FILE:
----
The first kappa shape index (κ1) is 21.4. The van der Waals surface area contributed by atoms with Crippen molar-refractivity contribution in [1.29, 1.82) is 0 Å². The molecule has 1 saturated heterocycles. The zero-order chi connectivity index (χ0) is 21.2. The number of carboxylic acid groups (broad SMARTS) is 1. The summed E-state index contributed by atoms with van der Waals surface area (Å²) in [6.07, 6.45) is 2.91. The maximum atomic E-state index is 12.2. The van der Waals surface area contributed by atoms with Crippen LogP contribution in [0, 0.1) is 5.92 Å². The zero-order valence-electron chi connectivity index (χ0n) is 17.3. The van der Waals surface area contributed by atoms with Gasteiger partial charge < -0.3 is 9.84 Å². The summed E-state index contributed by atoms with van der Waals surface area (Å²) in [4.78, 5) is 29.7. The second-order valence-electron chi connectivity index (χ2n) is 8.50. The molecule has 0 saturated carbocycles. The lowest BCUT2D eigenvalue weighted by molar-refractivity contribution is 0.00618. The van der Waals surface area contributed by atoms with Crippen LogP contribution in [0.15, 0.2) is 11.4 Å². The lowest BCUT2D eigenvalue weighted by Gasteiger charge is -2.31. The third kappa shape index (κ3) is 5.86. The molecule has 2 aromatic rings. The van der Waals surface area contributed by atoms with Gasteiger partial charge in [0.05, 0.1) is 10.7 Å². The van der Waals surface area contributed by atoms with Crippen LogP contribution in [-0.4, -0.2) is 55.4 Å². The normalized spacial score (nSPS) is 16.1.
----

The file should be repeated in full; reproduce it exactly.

The first kappa shape index (κ1) is 21.4. The van der Waals surface area contributed by atoms with Crippen molar-refractivity contribution in [1.29, 1.82) is 0 Å². The molecule has 1 saturated heterocycles. The zero-order chi connectivity index (χ0) is 21.2. The number of carboxylic acid groups (broad SMARTS) is 1. The summed E-state index contributed by atoms with van der Waals surface area (Å²) in [6.07, 6.45) is 2.91. The maximum atomic E-state index is 12.2. The van der Waals surface area contributed by atoms with Crippen LogP contribution in [0, 0.1) is 5.92 Å². The zero-order valence-electron chi connectivity index (χ0n) is 17.3. The van der Waals surface area contributed by atoms with Gasteiger partial charge < -0.3 is 9.84 Å². The summed E-state index contributed by atoms with van der Waals surface area (Å²) in [4.78, 5) is 29.7. The second-order valence-electron chi connectivity index (χ2n) is 8.50. The molecule has 0 saturated carbocycles. The lowest BCUT2D eigenvalue weighted by molar-refractivity contribution is 0.00618. The van der Waals surface area contributed by atoms with Crippen LogP contribution in [0.15, 0.2) is 11.4 Å². The lowest BCUT2D eigenvalue weighted by Gasteiger charge is -2.31. The third kappa shape index (κ3) is 5.86. The molecule has 2 aromatic rings. The van der Waals surface area contributed by atoms with Gasteiger partial charge in [0.05, 0.1) is 10.7 Å². The van der Waals surface area contributed by atoms with Crippen LogP contribution in [-0.4, -0.2) is 55.4 Å². The normalized spacial score (nSPS) is 16.1.